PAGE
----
These days, speech recognition applications are commonplace, but it hasn’t always been that way. It wasn’t that long ago that you actually had to speak with a real live human being to get a telephone number or push the buttons on your telephone to gain access to your bank account. Just imagine how widespread speech recognition applications will be in five or 10 years.
The History of Speech Recognition
The best way to get a grasp on the future is to reflect on the past. We know that the development curve of a new technology tends to accelerate with each passing year. That’s certainly the case when it comes to speech recognition software. The enormous power of modern computing, especially the data handling capacity of the digital cloud, has placed speech recognition technology on the precipice of a new automation revolution. Speech recognition technology began its long journey to prominence way back in the early 1950’s. Before that, the reality of a speech recognition machine could only be found in the fertile minds of inventors and science fiction radio programs. Bell Laboratories broke through the speech recognition technology barrier in 1952. The Audrey system possessed limited capacity to recognize spoken numbers, but it was an omen of things to come. A decade later, IBM demonstrated its Shoebox machine to patrons of the 1962 World’s Fair in Seattle. The Shoebox understood a maximum of 16 English words.
Speech Recognition Race
The race to the moon received a good deal more attention, but the effort to perfect speech recognition technology actually inspired a greater number of nations. Technology development laboratories throughout the world, including Great Britain, Japan and the Soviet Union, began to develop hardware for the purpose of recognizing human speech. Early research focused on recognizing the speech patterns associated with four vowel and nine consonant sounds. Progress was slow, but it was only a matter of time until modern computing power would come to the rescue. The U.S. Department of Defense began to fund speech recognition research in the 1970’s. The DOD’s Speech Understanding Research, or SUR, program led to the development of a speech recognition system called Harpy by Carnegie Mellon. Harpy could only decipher 11 words, but the system introduced a more efficient search program called Beam Search. Speech recognition software is dependent on the power of a processor to search an extensive data base for a likely match. Threshold Technology and Bell Laboratories began research to develop a system that could interpret multiple voices in the 1970’s. All of a sudden, speech recognition systems were capable of interpreting thousands of words. The Hidden Markov Method, a statistical advance in predicting spoken words, replaced sound patterns as the primary means of interpreting speech. The frontier of automatic speech recognition was advancing exponentially.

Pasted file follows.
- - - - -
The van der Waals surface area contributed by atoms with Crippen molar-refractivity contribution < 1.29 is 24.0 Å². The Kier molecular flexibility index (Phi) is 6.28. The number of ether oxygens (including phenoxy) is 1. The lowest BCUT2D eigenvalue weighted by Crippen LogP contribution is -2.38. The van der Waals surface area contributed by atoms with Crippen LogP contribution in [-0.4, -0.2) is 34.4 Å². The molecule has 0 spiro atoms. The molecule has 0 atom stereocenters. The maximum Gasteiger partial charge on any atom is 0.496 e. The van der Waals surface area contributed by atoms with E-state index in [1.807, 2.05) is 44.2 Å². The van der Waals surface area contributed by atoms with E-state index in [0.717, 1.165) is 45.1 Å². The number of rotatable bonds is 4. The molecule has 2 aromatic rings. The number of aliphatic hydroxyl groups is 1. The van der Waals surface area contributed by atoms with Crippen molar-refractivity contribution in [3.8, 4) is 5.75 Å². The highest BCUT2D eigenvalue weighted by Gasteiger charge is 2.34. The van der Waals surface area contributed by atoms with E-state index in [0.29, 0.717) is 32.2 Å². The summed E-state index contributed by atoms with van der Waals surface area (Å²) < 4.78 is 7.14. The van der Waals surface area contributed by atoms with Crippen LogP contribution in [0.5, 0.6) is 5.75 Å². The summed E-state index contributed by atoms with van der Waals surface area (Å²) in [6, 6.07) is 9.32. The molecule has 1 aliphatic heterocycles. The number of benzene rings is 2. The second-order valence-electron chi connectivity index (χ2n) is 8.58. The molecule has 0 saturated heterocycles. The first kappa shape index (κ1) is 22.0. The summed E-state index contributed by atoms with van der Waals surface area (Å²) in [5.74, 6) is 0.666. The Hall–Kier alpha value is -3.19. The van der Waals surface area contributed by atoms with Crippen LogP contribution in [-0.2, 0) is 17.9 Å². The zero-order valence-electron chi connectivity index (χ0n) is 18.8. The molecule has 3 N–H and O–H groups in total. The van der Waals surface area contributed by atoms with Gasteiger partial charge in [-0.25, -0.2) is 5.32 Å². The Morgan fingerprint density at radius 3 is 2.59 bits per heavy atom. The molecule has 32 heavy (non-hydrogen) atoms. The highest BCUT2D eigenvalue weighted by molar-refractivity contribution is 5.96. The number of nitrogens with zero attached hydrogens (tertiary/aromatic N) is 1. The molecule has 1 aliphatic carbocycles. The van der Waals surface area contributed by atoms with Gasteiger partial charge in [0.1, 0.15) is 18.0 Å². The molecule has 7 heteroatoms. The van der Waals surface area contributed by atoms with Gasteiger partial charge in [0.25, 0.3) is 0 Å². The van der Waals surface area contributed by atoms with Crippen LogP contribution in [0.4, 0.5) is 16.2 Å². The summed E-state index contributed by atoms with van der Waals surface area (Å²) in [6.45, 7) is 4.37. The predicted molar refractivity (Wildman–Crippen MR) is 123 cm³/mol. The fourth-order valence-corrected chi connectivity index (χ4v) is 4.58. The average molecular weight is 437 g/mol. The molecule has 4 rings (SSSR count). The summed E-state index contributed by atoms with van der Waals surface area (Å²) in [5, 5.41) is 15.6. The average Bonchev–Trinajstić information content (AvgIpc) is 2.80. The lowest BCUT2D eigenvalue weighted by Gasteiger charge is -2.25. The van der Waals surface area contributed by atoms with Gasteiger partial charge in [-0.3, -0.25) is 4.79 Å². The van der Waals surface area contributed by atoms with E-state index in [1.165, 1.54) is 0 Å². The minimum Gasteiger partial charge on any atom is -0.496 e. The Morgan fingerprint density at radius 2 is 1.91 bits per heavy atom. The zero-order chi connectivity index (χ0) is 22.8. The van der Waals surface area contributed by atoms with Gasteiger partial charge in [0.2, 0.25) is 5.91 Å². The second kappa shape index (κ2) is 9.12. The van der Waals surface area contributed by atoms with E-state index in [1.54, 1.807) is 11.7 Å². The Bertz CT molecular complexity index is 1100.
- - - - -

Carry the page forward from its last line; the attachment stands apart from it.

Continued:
It wasn’t long before commercial application of speech recognition technology began to advance. The medical profession, toy manufacturers and government agencies quickly put the technology to good use. The Kurzweil text-to-speech system could efficiently interpret 1,000 words, and IBM developed a machine capable of recognizing as many as 5,000 words. Nevertheless, these systems lacked the computing power to enable continuous reading. A pause after every word was inevitable. Automated speech recognition began to explode in the 1990’s. Increasingly powerful computer processors finally made speech recognition software viable for the average person. Dragon Dictate was the first consumer product, but very few shoppers could afford the $9,000 price tag. The improved Dragon NaturallySpeaking edition was released seven years later at a reduced cost of $695. The program supported continuous speech at around 100 words per minute, but the user had to train the software program for 45 minutes before getting down to business.
Bell South created the first voice portal in 1996, but it was Google and the mobile telephone that finally brought speech recognition software into the 21st century. The accuracy of speech recognition software was limited to about 80 percent until Google developed the Google Voice Search app for the iPhone. The enormous power of cloud computing and the utility of mobile technology was a match made in speech recognition heaven. Speaking to a cell phone is much more desirable than negotiating a tiny keyboard. The processing capability of the digital cloud finally made it possible for speech recognition software to prove its usefulness. Data analysis limitations are a thing of the past, and voice search applications are leading speech recognition technology into the future.
Reference: All Professional Dragon Products
Author: Jessica Kane